Recently, we have heard and seen some data stating that the Chinese economy is beginning to rebound. Many analysts have started to raise their economic forecast for the Chinese economy in 2013.
One of the difficult aspects when calculating an economic forecast for the Chinese economy is that much of the official data from China are questionable.
While recent data have shown that the Chinese economy has begun re-accelerating during the fourth quarter 2012, new information raises some questions.
The China Beige Book (CBB) International states that, in its analysis of the fourth quarter, it sees a significant decline in corporate loans. As the CBB states, its editors were “shocked” that new loans accounted for less than 20% of the total lending. (Source: Harjani, A., “The China Beige Book Has Some ‘Shocking’ Data,” CNBC, January 16, 2013.)
The CBB interviews over 2,000 business executives across the country to come up with its survey results. Another worrying sign in the report for the Chinese economy that will certainly cloud any economic forecast is that the percentage of surveyed companies borrowing money continues to decline, even though interest rates have been cut by the People’s Bank of China.
While the Chinese economy is trying to become more consumer-oriented and domestic, exports still play a very large role. With the buildup in their inventory, manufacturing firms appear to be anticipating growth worldwide for 2013.
If this doesn’t occur, the Chinese economy could be vulnerable to a significant pullback. The difficulty in all of this analysis when trying to calculate an economic forecast is that so many variables and so much questionable data make … Read More
Last week the Chinese stock market, represented by the Shanghai Composite Index, jumped a massive 4.3% in one day on heavy volume, as investor sentiment soared on the belief that the Chinese economy is beginning to recover. (Source: “China Stocks Jump Most Since 2009 on Support Speculation,” Bloomberg, December 14, 2012.)
There were also indications that the government is going to allow more institutions to purchase equities outright. This followed a better-than-expected Purchasing Managers’ Index (PMI), developed by Markit Group Limited, of 50.9, compared to November’s reading of 50.5. (Source: “China Stocks Jump Most Since 2009 on Support Speculation,” Bloomberg, December 14, 2012.)
Investor sentiment is trying hard to pick up signs that perhaps the Chinese economy is entering a recovery stage. While it is possible that the Chinese stock market has become oversold, there are still large structural issues for the Chinese economy to address.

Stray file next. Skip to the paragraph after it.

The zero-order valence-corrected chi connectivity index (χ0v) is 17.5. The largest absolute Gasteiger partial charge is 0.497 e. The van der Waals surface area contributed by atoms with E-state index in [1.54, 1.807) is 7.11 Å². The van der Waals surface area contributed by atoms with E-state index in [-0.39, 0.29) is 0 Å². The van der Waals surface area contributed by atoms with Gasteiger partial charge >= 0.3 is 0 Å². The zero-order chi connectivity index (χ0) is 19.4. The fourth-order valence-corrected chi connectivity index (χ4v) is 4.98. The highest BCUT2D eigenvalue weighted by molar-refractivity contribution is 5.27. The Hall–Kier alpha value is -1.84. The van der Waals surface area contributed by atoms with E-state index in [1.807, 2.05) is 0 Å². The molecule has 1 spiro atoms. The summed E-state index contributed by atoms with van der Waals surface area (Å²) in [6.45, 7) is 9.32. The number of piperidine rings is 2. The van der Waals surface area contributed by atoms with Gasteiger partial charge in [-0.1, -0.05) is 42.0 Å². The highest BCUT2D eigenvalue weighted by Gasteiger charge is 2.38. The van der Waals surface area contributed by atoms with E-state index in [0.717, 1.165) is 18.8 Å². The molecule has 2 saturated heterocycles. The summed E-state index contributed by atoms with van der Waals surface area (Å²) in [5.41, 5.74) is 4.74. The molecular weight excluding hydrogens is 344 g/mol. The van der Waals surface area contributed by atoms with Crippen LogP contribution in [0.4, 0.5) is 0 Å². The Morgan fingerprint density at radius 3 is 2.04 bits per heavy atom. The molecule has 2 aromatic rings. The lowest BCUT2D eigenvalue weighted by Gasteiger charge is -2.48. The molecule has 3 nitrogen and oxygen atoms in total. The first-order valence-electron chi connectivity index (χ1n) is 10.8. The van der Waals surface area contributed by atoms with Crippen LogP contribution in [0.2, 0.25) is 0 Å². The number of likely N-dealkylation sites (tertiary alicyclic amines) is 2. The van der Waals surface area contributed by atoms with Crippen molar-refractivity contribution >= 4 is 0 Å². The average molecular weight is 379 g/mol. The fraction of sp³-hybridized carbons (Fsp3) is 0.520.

I think one of the most serious problems for the Chinese economy that perhaps investor sentiment is not fully realizing is the shocking extent of debt levels within that nation.
According to estimates by a Chinese economic consultancy GK Dragonomics, corporate debt in China has risen from 108% of the entire economy in 2011 to 122% in 2012. (Source: “Corporate China’s Black Hole of Debt,” Bloomberg BusinessWeek, November 19, 2012, last accessed December 15, 2012.)
The problem is greater than just a few companies within the Chinese economy having large debt. GK Dragonomics calculates that when combining public, household, and corporate debt, the total amount is approximately 206% of gross domestic product (GDP). (Source: “Corporate China’s Black Hole of Debt,” Bloomberg BusinessWeek, November 19, … Read More
China appears to have avoided a much-feared “hard landing” via aggressive interest rate cuts, heavy infrastructure spending, and a climate of promoting consumer spending to drive gross domestic product (GDP) growth.
The most recent evidence of the economic reversal was an expansionary HSBC Flash Purchasing Managers Index of 50.4 in November, the highest reading in 13 months. While the index needs to continue to deliver positive readings, it’s a good start and it suggests that the Chinese economy and the country’s GDP growth are mending, on their way to better times ahead.
China’s industrial production surged 9.6% in October, up from 9.2% in September. The key retail sales reading showed sales increasing 14.5% in October versus 14.2% in September. (“Data shows Chinese economy expanded in October,” China Economic Review, November 12, 2012.) And in another positive reading, the country’s trade surplus of $32.0 billion in October represented a four-year high. (“China trade surplus hits four-year high,” China Economic Review, November 12, 2102.)
The task of helping China to solidify its identity as the world’s next big economic superpower lies with the new President Xi Jinping and Premier Li Keqiang, who will take control in March 2013.
To say these are not exciting times for China is an understatement as this could be a special decade for the country. The world and China will welcome the next more youthful leaders at a time when China’s political and economic role has intensified on the world stage.